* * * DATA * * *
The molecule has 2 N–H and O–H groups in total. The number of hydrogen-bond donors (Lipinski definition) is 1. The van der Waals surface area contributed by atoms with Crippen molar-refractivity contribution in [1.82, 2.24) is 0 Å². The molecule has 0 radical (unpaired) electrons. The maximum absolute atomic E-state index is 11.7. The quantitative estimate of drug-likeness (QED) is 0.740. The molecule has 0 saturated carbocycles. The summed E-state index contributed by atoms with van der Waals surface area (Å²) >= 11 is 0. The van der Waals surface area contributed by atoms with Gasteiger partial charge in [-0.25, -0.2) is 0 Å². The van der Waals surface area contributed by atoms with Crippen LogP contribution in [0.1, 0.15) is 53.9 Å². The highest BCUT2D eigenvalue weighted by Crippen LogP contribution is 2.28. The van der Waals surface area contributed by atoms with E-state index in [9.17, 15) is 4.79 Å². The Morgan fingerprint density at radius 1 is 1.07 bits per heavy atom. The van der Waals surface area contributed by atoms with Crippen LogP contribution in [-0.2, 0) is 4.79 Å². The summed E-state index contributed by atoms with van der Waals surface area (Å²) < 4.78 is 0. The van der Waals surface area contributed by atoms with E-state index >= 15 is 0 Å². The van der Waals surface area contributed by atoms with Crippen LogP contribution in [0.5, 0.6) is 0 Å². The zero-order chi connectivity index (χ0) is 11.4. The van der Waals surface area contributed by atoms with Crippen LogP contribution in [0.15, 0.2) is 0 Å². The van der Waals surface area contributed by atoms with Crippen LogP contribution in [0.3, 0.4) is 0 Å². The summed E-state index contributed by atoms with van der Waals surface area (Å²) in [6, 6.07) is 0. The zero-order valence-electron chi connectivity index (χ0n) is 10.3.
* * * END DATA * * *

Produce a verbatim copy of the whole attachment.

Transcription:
The molecule has 2 N–H and O–H groups in total. The number of hydrogen-bond donors (Lipinski definition) is 1. The van der Waals surface area contributed by atoms with Crippen molar-refractivity contribution in [1.82, 2.24) is 0 Å². The molecule has 0 radical (unpaired) electrons. The maximum absolute atomic E-state index is 11.7. The quantitative estimate of drug-likeness (QED) is 0.740. The molecule has 0 saturated carbocycles. The summed E-state index contributed by atoms with van der Waals surface area (Å²) >= 11 is 0. The van der Waals surface area contributed by atoms with Gasteiger partial charge in [-0.25, -0.2) is 0 Å². The van der Waals surface area contributed by atoms with Crippen LogP contribution in [0.1, 0.15) is 53.9 Å². The highest BCUT2D eigenvalue weighted by Crippen LogP contribution is 2.28. The van der Waals surface area contributed by atoms with E-state index in [9.17, 15) is 4.79 Å². The Morgan fingerprint density at radius 1 is 1.07 bits per heavy atom. The van der Waals surface area contributed by atoms with Crippen LogP contribution in [-0.2, 0) is 4.79 Å². The summed E-state index contributed by atoms with van der Waals surface area (Å²) < 4.78 is 0. The van der Waals surface area contributed by atoms with E-state index >= 15 is 0 Å². The van der Waals surface area contributed by atoms with Crippen LogP contribution in [0.5, 0.6) is 0 Å². The zero-order chi connectivity index (χ0) is 11.4. The van der Waals surface area contributed by atoms with Crippen LogP contribution in [0.15, 0.2) is 0 Å². The van der Waals surface area contributed by atoms with Crippen LogP contribution in [0.3, 0.4) is 0 Å². The summed E-state index contributed by atoms with van der Waals surface area (Å²) in [6, 6.07) is 0. The zero-order valence-electron chi connectivity index (χ0n) is 10.3.